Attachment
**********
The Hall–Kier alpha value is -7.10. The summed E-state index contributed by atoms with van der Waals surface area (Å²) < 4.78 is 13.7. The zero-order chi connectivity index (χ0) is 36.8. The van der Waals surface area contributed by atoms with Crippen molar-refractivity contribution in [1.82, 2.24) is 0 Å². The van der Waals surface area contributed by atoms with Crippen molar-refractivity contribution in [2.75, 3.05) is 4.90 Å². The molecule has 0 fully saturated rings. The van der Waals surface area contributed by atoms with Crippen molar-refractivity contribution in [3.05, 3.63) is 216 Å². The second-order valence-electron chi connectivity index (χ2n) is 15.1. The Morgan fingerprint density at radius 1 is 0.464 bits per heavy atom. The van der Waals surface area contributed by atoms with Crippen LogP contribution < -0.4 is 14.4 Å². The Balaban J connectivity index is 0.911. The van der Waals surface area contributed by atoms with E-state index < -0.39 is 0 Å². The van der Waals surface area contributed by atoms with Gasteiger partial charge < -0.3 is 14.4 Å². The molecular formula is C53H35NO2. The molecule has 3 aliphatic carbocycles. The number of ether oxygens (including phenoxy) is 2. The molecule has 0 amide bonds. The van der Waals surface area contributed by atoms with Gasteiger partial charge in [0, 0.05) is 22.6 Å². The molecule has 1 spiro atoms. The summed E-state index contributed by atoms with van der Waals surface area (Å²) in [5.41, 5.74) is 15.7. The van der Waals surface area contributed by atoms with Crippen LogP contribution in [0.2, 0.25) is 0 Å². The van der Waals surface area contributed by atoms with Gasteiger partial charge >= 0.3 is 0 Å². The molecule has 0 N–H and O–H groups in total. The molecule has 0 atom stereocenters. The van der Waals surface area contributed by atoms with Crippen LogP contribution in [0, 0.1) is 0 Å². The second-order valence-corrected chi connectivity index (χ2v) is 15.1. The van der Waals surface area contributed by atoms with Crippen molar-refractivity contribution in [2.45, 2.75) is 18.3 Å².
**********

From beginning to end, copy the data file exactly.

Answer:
The Hall–Kier alpha value is -7.10. The summed E-state index contributed by atoms with van der Waals surface area (Å²) < 4.78 is 13.7. The zero-order chi connectivity index (χ0) is 36.8. The van der Waals surface area contributed by atoms with Crippen molar-refractivity contribution in [1.82, 2.24) is 0 Å². The van der Waals surface area contributed by atoms with Crippen molar-refractivity contribution in [2.75, 3.05) is 4.90 Å². The molecule has 0 fully saturated rings. The van der Waals surface area contributed by atoms with Crippen molar-refractivity contribution in [3.05, 3.63) is 216 Å². The second-order valence-electron chi connectivity index (χ2n) is 15.1. The Morgan fingerprint density at radius 1 is 0.464 bits per heavy atom. The van der Waals surface area contributed by atoms with Crippen LogP contribution < -0.4 is 14.4 Å². The Balaban J connectivity index is 0.911. The van der Waals surface area contributed by atoms with E-state index < -0.39 is 0 Å². The van der Waals surface area contributed by atoms with Gasteiger partial charge < -0.3 is 14.4 Å². The molecular formula is C53H35NO2. The molecule has 3 aliphatic carbocycles. The number of ether oxygens (including phenoxy) is 2. The molecule has 0 amide bonds. The van der Waals surface area contributed by atoms with Gasteiger partial charge in [0, 0.05) is 22.6 Å². The molecule has 1 spiro atoms. The summed E-state index contributed by atoms with van der Waals surface area (Å²) in [5.41, 5.74) is 15.7. The van der Waals surface area contributed by atoms with Crippen LogP contribution in [0.2, 0.25) is 0 Å². The van der Waals surface area contributed by atoms with Gasteiger partial charge >= 0.3 is 0 Å². The molecule has 0 N–H and O–H groups in total. The molecule has 0 atom stereocenters. The van der Waals surface area contributed by atoms with Crippen LogP contribution in [0, 0.1) is 0 Å². The second-order valence-corrected chi connectivity index (χ2v) is 15.1. The van der Waals surface area contributed by atoms with Crippen molar-refractivity contribution in [2.45, 2.75) is 18.3 Å².